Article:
PUBLIC SAFETY/Fire department helps with runaway program
The problem of runaway youth is a national one; every year, 1 million to 1.3 million youths run away from home. Chesterfield County, Va., has not been immune to the issue. In 1998, 785 of the nation’s runaways were intercepted by police in Chesterfield County. It is estimated that as many as two-thirds of runaways are never arrested or intercepted by police.
Because many instances of runaway youth can be attributed to abuse or neglect at home, the county created “Safe Place,” an early intervention program that supports youths and their families in the early stages of crisis. The program provides crisis counseling, transportation, medical care and, as an alternative to running away, a safe location where youths and their families can receive support.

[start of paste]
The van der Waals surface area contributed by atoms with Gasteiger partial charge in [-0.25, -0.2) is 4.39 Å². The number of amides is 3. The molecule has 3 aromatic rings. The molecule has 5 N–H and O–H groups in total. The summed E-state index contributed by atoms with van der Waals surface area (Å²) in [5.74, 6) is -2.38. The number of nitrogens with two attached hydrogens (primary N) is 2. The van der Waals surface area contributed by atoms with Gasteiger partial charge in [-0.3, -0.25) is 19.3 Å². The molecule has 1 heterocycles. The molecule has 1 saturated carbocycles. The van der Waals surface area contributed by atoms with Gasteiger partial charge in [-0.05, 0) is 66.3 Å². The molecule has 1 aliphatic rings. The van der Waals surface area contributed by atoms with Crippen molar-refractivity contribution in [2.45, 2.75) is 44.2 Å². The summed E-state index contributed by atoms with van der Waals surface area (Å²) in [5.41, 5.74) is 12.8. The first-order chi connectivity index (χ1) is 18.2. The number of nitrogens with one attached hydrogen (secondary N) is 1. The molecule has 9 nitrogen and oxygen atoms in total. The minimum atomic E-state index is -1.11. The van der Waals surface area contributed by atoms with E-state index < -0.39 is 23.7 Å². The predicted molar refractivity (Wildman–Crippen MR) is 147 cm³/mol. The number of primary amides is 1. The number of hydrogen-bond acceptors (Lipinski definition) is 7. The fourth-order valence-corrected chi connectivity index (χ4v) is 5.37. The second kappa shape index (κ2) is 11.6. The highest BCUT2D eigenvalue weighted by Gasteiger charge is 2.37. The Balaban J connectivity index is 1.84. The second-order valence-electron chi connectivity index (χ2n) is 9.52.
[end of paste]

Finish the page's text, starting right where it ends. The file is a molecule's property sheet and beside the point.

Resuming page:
The Chesterfield Fire Department has chipped in by providing a network of “safe places”: 16 fire stations that display the Safe Place logo and provide youths in crisis a place to go. The stations are located in all economic and geographic regions of the county and are open and staffed 24 hours a day. Firefighters are trained to respond appropriately to young people who come for help. They provide the youths with secure places to wait while they contact the county’s Department of Family and Children’s Services.
DFCS then works to help defuse the crises, consulting with the youths and their families and referring them to family mediation and community-based counseling services. In cases of abuse or neglect, the department’s Youth Serv-ices staff files complaints with the county’s child protective services and can refer the youths to a local shelter.
The fire department works with Safe Place to enhance the program’s visibility and encourage community support. It has been active in the Safe Place advisory committee, in school presentations and fund development and in training.